That's right, kids! The pope is all for equality, as long as the rights of religious institutions are made paramount. Essentially, everyone IS equal...equally less important than the church and the religiously motivated bigotry the church stands for.

Senior parliamentary officer Jonathan Finney had it right when he said:

"People should not be denied access to services and employment purely because they are gay. We've got to guard against sweeping exemptions seeming to protect one person's freedom, which actually really impact on other people's. What you can't start doing is saying that religious people have hard-won freedoms, we'll now restrict those, we won't give them to gay people, we won't give them to women."

My question is this - does the pope really want to draw parallels between bigotry and religion? Personally, I don't think the bible requires any help in proving that religion promotes bigotry but I have to wonder what the hell the pope is thinking trying to thinly mask his opposition to this equality bill as some kind of crusade for religious rights.

No, guys, you can't force your religious beliefs on others by demanding that rules ought not to apply to you because you interpret your book to say that they shouldn't. Your archaic religious beliefs - masqueraded as 'rights' in this instance because it suits your purpose - do not trump the rights of everyone else.


Baptist Group's Good Intentions Don't Excuse Questionable Behavior


By now I'm sure most people have heard about the Baptist group that's being detained in Haiti for alleged child trafficking.

I want to preface this post by saying that I'm not presuming to know what the intentions of these people were. I don't think, simply because it's a religious group, that these people were up to no good. I think that the hellish reality of Haiti has to be a strain to anyone who is there helping and it's possible that these people felt that their actions were justified or even that they had all the necessary permission to to what they tried to do. My issue isn't with the people or the situation - it's with the christian blogs I've been reading who are ripe with claims of persecution, unfair treatment, and complete innocence.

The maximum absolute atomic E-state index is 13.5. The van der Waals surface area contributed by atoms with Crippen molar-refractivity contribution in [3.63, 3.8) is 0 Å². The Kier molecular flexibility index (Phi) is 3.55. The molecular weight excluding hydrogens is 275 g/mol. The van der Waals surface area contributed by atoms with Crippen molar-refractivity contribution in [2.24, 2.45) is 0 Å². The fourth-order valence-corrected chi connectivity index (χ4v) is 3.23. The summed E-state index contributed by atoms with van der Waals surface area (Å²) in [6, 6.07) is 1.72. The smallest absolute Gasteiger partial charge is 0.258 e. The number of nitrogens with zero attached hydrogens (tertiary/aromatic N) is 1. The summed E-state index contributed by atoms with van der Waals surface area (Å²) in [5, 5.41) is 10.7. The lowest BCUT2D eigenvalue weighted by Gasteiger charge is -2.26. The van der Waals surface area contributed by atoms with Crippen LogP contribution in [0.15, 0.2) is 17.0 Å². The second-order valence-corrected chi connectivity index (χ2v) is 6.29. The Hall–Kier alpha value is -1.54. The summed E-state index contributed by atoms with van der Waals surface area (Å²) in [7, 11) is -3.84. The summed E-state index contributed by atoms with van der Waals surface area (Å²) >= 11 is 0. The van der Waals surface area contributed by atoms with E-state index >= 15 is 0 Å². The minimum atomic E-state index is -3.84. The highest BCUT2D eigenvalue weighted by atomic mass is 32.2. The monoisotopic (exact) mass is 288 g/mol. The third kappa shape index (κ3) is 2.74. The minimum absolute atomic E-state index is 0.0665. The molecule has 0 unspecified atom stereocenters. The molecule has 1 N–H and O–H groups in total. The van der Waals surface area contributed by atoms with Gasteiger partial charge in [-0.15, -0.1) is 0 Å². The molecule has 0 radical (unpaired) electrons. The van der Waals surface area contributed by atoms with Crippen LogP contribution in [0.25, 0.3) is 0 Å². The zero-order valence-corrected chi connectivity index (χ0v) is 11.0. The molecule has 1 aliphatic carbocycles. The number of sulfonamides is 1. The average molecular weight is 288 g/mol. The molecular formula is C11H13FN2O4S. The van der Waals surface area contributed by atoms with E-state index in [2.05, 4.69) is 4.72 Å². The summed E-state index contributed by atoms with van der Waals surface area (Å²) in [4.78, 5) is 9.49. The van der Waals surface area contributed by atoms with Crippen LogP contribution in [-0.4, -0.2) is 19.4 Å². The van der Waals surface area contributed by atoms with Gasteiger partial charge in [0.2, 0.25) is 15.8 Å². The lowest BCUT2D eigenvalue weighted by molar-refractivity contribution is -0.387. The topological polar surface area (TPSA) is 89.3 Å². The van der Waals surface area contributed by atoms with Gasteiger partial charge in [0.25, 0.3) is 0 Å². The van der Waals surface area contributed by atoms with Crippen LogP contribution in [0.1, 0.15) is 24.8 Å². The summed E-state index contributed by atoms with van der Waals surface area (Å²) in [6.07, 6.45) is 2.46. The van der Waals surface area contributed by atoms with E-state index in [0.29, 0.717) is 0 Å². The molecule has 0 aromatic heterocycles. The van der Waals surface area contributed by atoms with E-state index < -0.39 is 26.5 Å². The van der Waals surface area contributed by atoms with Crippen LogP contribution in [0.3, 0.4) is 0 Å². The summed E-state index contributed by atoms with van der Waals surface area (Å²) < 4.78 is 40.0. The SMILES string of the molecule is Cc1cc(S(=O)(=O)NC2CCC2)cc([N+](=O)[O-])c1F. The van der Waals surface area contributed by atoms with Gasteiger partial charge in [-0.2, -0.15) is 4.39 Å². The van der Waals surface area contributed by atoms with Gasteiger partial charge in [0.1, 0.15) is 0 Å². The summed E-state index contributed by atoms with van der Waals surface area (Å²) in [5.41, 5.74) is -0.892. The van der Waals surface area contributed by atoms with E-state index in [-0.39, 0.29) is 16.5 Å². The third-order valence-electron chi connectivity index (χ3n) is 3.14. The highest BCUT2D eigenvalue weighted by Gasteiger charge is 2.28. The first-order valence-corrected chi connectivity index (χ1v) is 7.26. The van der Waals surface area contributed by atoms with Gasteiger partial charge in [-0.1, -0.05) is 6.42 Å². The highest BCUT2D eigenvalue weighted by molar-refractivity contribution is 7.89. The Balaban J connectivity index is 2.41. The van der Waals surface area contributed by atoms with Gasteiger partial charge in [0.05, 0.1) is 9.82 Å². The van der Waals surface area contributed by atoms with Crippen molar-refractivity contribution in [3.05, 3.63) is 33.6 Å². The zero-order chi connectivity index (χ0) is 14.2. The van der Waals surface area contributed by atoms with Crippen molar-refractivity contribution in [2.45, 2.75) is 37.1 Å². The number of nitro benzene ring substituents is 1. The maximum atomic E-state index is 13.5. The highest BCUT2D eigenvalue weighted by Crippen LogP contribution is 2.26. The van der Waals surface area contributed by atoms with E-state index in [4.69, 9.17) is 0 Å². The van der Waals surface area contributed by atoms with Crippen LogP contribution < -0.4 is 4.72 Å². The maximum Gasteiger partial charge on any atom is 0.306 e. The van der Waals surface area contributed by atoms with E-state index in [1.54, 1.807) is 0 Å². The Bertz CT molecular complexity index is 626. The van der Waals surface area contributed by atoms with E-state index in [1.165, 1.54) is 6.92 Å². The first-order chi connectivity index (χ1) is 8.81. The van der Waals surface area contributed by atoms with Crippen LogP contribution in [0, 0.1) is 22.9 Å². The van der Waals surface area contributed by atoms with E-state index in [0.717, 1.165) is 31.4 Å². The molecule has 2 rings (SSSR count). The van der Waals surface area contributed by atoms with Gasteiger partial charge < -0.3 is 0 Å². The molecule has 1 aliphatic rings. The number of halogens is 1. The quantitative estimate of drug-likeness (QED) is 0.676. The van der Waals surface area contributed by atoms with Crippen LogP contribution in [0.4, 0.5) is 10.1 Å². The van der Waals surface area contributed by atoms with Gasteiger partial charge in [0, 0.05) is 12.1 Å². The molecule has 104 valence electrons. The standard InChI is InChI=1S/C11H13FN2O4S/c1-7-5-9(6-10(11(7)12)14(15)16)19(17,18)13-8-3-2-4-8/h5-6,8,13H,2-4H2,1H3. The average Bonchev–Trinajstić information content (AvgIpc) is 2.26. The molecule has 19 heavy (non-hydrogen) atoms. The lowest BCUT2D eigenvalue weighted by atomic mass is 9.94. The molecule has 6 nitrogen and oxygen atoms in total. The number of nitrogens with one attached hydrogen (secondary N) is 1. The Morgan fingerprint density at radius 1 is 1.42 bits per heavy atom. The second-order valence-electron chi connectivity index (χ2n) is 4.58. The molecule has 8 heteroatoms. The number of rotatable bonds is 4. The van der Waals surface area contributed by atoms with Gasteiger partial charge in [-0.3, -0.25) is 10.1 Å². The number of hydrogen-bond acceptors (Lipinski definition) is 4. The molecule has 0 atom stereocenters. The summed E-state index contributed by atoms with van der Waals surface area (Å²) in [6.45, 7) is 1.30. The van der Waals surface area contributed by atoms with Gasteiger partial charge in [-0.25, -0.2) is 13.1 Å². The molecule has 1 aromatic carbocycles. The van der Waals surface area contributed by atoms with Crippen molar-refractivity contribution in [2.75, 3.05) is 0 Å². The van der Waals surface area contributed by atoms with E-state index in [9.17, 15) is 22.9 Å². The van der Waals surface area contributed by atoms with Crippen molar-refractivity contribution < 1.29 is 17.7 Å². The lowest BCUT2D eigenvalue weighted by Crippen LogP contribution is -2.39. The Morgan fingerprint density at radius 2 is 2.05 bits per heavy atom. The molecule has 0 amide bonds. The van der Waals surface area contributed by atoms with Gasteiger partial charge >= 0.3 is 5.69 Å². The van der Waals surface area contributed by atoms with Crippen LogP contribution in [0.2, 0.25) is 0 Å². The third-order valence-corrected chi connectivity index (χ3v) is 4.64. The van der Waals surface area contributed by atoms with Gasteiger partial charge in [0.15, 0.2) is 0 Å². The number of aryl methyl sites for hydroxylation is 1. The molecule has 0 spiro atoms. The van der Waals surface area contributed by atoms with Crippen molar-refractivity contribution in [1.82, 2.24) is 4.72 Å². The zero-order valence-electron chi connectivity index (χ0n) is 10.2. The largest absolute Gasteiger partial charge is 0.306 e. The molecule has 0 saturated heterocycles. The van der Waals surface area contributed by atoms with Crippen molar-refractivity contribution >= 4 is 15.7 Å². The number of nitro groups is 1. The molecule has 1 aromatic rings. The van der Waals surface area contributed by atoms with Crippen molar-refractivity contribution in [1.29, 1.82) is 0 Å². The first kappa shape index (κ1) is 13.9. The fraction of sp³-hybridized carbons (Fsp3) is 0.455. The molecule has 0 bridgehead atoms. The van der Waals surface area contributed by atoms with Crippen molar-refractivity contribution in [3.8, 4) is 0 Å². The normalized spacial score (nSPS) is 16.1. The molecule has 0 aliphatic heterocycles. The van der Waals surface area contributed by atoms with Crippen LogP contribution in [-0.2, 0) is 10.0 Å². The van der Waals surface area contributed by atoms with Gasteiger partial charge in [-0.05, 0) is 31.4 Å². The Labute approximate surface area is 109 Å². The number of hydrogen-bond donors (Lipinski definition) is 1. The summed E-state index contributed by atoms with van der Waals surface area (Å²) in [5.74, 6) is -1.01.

I'm not saying they're guilty but I think it's ridiculous to claim with any authority that they're innocent.

A few details are of particular interest to me. One being that when the kids were taken from the van they were being transported in they were still hungry, still thirsty. In fact, one of the babies they had with them was so dehydrated he had to be hospitalized. If this group - a group who had access to food and water themselves - were so interested in the well being of the kids they had in their company, why didn't they feed them? Why didn't they give them water?

Another detail that's changed since this story initially broke is what the groups told the parents of the kids which were willingly given to them. The group had pamphlets and were handing them out to people, indicating that they were actively collecting kids rather than offering a helping hand to people already considering giving their children up for adoption. Several of the kids were frightened when they were taken from the group's custody, claiming that they were told they would be taken to boarding schools - not that they would be adopted. These strange allegations are made even more interesting given that several parents whose kids were given over to the group want their kids back, claiming that they had thought that they were sending the kids to a place where they would be well-educated and given a better place to stay, not adopted.

My point is not to paint an entirely negative picture of this group because I personally really want to believe that they had only the best intentions in mind when they took those kids. However, this is far from an open and shut case of a group of helpful people who accidentally broke a few laws in the name of being good Samaritans. These people deserve to be prosecuted for the actions they took. Good intentions or not, I believe the evidence points to an ulterior motive beyond wanting to help.